In Business of Home’s series Shop Talk, we chat with owners of home furnishings stores across the country to hear about their hard-won lessons and challenges, big and small. This week, we spoke with retailer Tori Jones of Rhode Island’s Tori Jones Studio.
First inspired by her grandmother’s charming cottage on Block Island, where the design MO was simply to fill each space with beloved things, Jones worked through several corners of the industry. She got her start styling and editing design magazines, then served as the director of creative services at Schumacher before launching her e-commerce antiques business in the first year of the pandemic. Finally, in 2021, she tested out a pop-up brick-and-mortar concept back on the New England island of her childhood, opening up a seasonal outpost in earnest last summer. Here, Jones explains how she makes the business work in a town of 1,000 people, the massive effort of shipping and the magic of canvas hats.
What was your career like before the shop?
I started as a style assistant at the first Domino, which was [owned by] Condé Nast, and then went to Hearst and worked at Veranda, Elle Decor and House Beautiful. I worked at Schumacher, then did small decorating and styling jobs through word-of-mouth—those jobs helped me have the money to launch the business. It was always a dream of mine to be an antiques dealer. When I was working in corporate, I spent so much of my free time going to markets and combing antiques shows. I wanted to translate that feeling—the thrill of the hunt, but without the backbreaking work. Our company started digitally in September 2020, during the pandemic.
So it started out purely e-commerce. What was the mix of merchandise?
When we started, it was entirely antiques, but with a focus—which remains to this day—on artwork. Interestingly, it remains our bestselling category. The fact that we were able to do that digitally was something I was pretty unsure of in the beginning, but it worked, so we’ve continued with it.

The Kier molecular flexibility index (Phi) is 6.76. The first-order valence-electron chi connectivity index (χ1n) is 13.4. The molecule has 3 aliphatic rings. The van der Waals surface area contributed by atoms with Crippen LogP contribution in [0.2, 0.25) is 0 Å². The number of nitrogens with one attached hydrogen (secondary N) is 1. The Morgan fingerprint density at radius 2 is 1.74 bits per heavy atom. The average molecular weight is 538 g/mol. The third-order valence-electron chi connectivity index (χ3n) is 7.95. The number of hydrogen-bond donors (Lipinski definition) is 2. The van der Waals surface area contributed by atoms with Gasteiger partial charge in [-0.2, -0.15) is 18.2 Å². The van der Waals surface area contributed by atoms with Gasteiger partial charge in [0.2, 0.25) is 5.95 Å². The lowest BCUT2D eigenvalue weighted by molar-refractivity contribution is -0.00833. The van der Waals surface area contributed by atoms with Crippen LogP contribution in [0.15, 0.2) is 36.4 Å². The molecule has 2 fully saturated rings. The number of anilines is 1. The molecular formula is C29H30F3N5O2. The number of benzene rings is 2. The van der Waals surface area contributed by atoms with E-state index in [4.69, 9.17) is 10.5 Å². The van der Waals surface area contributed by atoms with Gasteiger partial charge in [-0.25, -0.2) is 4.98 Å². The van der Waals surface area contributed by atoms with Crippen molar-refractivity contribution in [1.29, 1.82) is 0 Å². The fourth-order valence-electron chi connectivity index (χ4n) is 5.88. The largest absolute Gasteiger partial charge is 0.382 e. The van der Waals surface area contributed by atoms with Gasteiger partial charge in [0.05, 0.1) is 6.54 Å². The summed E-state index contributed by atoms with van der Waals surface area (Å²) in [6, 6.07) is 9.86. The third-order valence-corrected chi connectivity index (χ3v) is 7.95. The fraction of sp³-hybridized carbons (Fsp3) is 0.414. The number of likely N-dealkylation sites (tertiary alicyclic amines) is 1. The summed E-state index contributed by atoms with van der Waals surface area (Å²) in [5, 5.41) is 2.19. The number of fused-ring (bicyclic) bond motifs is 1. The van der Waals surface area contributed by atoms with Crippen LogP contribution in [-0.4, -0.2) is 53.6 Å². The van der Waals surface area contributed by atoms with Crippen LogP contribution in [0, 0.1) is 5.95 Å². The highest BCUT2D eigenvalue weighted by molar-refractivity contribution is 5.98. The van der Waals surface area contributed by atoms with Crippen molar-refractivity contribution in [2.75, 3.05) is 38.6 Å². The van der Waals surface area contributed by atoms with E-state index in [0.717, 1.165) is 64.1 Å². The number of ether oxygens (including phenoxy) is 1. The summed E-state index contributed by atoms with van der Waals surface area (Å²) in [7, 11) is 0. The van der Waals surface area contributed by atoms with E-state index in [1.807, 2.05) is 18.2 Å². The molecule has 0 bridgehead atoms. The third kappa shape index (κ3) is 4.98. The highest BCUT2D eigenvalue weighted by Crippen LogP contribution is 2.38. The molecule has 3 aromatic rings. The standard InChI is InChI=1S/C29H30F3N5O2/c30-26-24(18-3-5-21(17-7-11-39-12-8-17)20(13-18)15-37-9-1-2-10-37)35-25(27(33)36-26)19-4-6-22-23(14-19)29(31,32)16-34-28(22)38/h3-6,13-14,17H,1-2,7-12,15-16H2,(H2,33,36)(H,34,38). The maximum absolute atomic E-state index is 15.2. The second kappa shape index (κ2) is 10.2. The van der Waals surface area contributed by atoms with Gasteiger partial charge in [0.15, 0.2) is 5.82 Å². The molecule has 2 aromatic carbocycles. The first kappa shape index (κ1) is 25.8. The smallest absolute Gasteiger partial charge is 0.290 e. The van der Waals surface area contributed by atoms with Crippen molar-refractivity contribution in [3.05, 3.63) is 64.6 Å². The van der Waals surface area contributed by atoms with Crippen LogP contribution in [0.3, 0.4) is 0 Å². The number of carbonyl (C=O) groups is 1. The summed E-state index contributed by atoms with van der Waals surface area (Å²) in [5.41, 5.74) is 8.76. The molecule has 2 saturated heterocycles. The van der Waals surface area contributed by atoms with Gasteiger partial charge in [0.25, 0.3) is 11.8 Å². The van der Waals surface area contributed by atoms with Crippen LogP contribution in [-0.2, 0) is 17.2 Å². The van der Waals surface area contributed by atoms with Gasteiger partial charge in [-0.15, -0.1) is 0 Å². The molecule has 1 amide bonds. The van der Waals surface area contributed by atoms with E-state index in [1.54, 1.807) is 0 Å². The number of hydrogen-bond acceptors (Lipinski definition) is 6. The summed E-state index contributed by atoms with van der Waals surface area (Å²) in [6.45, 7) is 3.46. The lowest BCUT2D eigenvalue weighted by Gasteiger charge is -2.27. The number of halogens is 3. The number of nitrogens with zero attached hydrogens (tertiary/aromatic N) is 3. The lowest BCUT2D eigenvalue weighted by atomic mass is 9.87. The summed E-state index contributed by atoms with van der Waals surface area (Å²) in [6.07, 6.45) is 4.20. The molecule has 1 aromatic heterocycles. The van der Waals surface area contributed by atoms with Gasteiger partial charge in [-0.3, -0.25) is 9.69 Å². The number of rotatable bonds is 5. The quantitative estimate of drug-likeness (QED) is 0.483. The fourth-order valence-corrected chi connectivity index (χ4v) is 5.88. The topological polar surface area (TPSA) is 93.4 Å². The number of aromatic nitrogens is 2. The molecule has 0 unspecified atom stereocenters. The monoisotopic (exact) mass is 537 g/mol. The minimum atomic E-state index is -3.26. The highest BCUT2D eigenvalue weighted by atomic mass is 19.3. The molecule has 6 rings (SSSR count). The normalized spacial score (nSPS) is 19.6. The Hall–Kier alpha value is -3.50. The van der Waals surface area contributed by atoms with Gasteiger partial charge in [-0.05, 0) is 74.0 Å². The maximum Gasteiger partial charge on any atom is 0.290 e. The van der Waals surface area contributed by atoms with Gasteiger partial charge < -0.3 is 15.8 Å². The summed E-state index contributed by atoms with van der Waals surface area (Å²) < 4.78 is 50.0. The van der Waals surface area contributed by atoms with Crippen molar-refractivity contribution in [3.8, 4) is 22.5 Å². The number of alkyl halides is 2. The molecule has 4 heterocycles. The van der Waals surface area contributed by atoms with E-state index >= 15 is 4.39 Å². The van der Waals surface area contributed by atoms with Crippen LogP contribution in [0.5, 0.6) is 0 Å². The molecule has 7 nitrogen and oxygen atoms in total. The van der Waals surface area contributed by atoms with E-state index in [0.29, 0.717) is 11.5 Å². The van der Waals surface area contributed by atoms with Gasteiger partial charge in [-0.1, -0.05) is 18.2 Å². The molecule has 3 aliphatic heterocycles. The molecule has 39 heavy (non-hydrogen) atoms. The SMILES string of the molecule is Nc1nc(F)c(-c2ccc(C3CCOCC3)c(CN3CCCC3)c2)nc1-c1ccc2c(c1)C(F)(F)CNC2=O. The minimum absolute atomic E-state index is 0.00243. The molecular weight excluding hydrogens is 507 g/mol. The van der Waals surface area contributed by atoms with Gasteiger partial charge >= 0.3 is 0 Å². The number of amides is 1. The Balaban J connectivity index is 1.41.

The other part of the dream was always to have a physical presence, a brick-and-mortar space. But I was cautious about it. We tested the waters with a pop-up shop on Block Island the summer of 2021. It was just three weeks, and it was our way to see how that particular market would respond. It went well, so we signed a lease, and this is our second full season there. It’s a joint venture of physical space and robust e-commerce.
Do you have a partner? Is it family?
I have a small but mighty team. My mom is my business partner and very much the cornerstone of the business, and then I have a young woman who’s become my right hand, who came into our pop-up shop and liked what she saw and just inquired about openings. She’s now our shop manager and head of our e-commerce platform. Then we have a shipper, our Wonder Woman, who helps us with logistics of getting antiques on and off a small New England island. And we have a whole roster of pickers who provide us with the most special things.
How do you find pickers? Do they do this for multiple stores?
All of the sourcing is, at this point anyway, relationship-based. We go to antiques shows throughout the country, and we’re at every Brimfield [Antique Flea Market in Massachusetts]. Sourcing for us is a 24/7 thing. We’re always hunting. But there’s a group I’ve met through attending these shows—through being persistent, always curious and just talking to people at markets—and we’ve created this network. I think it’s about pounding the pavement. You connect with people who have a shared sensibility, and that’s how it’s worked for us.